Chaos, ducks and loose ends.
So many loose ends.
There are just too many of them. So many conciderations to make. Plans to change, and the impact of those changes to concider.
I complained to my lovely wife about all the chaos (in my head, mostly), and how it kinda kills my creativity. “I want to wright” I told her. “But I can’t. There’s too much low-flying debree in my mind. Too much chaos..”. I was complaining over not being in total control of the rapid change of our project. I didn’t explain that, but the pretty girl with the maching ring gets me.
She sipped a little white wine, looked out over the waves and gives me the simplest, most inspiering advise I’ve had in a long time.
“Wright about that” she says.
“Huh” (mentally I had just bobbed-and-weaved out of the way of a train of thoughts whose intentions where to clarify imminent failiure)
“Chaos” she says.
We spent the last week together at Crete, enjoying the beach and very hot days and nights. We have both worked so hard, so many hours the last couple of years. We’ve been preparing for our 13 month trip, and our wedding, and in order to make it we just had to put our collective shoulders to it and heaved-to for what seems like a very long time. We (I) where (was) bone tired and in need of a break. When Tonje came back from her final backspecialist with a final diagnose (check out the post “Major changes to pretty much everything” for more details) she needed to do some “because screw it” shopping, and so she informed me that we where going to Crete. (Airfare plus hotel for two was cheaper than the last 25 minute back-specialist consultation, so screw it!) (also bonus points for Tonje who bought us a short vacation, rather than new shoes and a dress and what not..)
So, there we where. I was sitting on the beach, next to my love, focusing so hard on all the things I had to think about that I forgot to actually think. I spent so much time worrying about every little detail that I forgot to breathe, enjoy the view and just spend time with my wife, just being us. I lost track of all the little things, like the local beach salesman announcing “ffRRRREESH FRUITT!” WATTTERMELLONPLEASE!?”. Or the wonderful dinners we enjoyed after the sun had set and the temperature came close to 28 degreed C and the Norwegians had stopped melting.
I spend so much time trying to cover all the bases. Getting all my ducks in a row. Selling the bikes. Finding and buying a new car (everything now points towards a Pajero), packing down all our stuff into two piles; one pile for the trip, and one pile for storage. Renting out our apartment. Getting a USA 6 month tourist visa. Research. So much research. And so I worry. Tonje tells me not to worry but I do. She tells me it’s all going to work out, and I kinda know she is right, but yet I worry. All the chaos and all the loose ends paint a mental map explaining all the ways it’ll not work out, why we won’t make the deadlines, why I should just quit while I’m, if not ahead,- then at least not too far behind. I’ve always been a light sleeper, and if my ducks are especially unruly and just won’t get in a row, then I tend to wake up at night, head full of lowflying debree, chaos and loose ends. If I do wake up without waking the wife, I always scramble (quietly) for my trusty Kindle and read about something so far away from reality that it drowns out the background noise, the chaos. If me waking stirrs the wife, she talks me down, tucks me inn and I drift off again. And that’s pretty neat too.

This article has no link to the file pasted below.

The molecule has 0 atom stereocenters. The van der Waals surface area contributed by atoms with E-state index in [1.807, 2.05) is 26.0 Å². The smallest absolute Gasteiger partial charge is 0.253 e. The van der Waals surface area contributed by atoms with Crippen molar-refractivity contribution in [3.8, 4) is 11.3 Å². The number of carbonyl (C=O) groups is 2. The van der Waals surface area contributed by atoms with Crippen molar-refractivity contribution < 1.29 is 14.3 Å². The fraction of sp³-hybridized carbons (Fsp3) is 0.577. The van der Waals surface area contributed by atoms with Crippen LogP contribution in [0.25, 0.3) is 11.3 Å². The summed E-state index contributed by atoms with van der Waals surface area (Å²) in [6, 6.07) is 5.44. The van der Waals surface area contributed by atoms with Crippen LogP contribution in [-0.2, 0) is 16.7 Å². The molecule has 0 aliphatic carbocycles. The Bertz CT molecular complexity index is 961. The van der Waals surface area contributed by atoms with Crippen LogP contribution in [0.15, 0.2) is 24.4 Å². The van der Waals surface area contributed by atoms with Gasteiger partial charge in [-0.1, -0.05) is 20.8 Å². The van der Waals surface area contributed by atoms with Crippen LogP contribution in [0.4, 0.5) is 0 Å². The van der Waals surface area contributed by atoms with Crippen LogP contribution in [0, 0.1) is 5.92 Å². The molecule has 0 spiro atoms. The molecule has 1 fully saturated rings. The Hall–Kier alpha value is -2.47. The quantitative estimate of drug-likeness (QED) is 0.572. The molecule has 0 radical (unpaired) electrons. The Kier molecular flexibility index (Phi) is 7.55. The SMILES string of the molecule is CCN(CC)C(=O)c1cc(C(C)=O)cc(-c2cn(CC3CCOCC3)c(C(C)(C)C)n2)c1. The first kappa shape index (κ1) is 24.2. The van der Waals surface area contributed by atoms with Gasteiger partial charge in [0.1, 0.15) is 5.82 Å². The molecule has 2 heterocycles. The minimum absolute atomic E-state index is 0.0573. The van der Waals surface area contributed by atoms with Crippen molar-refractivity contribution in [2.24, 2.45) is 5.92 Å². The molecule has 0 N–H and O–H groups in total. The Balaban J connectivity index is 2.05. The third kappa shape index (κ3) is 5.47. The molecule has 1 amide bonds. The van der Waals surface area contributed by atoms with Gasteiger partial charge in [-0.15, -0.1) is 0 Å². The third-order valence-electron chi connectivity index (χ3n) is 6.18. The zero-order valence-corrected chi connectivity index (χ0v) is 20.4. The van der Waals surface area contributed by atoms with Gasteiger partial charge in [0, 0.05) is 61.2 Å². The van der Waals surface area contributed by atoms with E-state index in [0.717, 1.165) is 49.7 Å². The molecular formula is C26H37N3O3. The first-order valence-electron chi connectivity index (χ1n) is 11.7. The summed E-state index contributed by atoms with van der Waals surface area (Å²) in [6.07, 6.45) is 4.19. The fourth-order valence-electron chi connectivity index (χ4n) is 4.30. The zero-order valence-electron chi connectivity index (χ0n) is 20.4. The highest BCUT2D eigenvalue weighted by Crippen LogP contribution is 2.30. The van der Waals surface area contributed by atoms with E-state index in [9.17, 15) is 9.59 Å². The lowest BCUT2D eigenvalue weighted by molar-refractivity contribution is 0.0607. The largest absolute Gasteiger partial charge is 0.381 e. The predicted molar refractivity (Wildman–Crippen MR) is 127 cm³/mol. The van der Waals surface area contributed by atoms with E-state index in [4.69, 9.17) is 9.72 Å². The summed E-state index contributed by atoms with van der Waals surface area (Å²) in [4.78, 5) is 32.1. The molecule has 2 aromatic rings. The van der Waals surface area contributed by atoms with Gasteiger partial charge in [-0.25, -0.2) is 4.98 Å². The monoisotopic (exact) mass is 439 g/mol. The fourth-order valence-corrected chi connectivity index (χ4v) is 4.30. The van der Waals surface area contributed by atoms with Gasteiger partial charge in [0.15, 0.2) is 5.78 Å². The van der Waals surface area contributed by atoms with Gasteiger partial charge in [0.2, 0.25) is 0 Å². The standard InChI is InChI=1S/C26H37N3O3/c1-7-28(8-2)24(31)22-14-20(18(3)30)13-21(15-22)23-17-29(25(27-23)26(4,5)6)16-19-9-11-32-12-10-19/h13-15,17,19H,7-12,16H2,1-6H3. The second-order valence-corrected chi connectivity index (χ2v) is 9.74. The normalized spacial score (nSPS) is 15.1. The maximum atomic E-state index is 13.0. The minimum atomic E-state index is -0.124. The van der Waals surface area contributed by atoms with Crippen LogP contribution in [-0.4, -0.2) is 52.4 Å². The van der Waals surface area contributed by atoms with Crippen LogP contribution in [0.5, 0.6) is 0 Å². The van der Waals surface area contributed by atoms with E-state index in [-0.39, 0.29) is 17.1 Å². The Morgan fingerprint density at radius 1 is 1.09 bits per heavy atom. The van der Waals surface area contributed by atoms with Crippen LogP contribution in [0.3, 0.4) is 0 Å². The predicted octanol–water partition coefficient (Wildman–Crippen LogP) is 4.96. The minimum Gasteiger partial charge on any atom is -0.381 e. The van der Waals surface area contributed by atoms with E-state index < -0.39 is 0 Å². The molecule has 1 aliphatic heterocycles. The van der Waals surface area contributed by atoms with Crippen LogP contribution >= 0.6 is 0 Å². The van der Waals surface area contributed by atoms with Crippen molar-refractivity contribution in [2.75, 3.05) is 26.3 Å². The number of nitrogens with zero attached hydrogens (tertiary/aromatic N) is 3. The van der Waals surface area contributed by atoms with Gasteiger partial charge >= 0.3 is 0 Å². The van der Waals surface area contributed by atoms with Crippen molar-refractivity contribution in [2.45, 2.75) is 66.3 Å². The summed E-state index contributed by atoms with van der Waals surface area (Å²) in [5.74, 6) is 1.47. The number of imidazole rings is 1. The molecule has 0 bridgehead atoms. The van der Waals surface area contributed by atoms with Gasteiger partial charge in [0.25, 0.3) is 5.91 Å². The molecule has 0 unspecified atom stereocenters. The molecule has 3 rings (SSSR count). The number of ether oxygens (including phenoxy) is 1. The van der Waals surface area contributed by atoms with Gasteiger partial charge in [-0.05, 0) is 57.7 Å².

Working as a Coach, I profess that “Never complain about what you can’t change; Instead either change yourself, change you goal, or accept the new reality and move on”.
It is also a well known fact that it is often easier to give advice to others, than to follow them yourself.
I truly don’t oppose change. I find it exciting. But just like with a rollercoster ride,- it’s great afterwards! However while underway, racing down a barrelloop while your mind is screaming about the near certainty that it’s all coming off the rails and the day is going to end badly,- then it’s not so much fun at all. You know for a fact that at the other end of the barrelroll going off the rails,- there will be ducks scattered everywhere, and not a single one alligned up to anyhting else. Loose ends,- or ducks. Chaos. But then, once you are out of the barrelroll-of-doom and most of your ducks are aligned (not all ’cause that will never happen), then it’s all kicks and giggles.
I breathe through my nose, smelling the salt and the sea and the sun, Tonje, my love and companion, made friends with Tony, the local beach restaurant wachdog, and did so with such ease that my ducks got confused and forgot to scatter about in a chaotic manner.
That night we took the bus with the locals into Platanyas, for dinner and drinks. Oh how it seemed like a good idea to get fruity umbrella-style drinks. It’s not. Ever.
We finally settled on a nice corner restaurant, enjoying a little red and a little white, watching people shuffle by and marveling at the Crete driving culture. Or lack there of.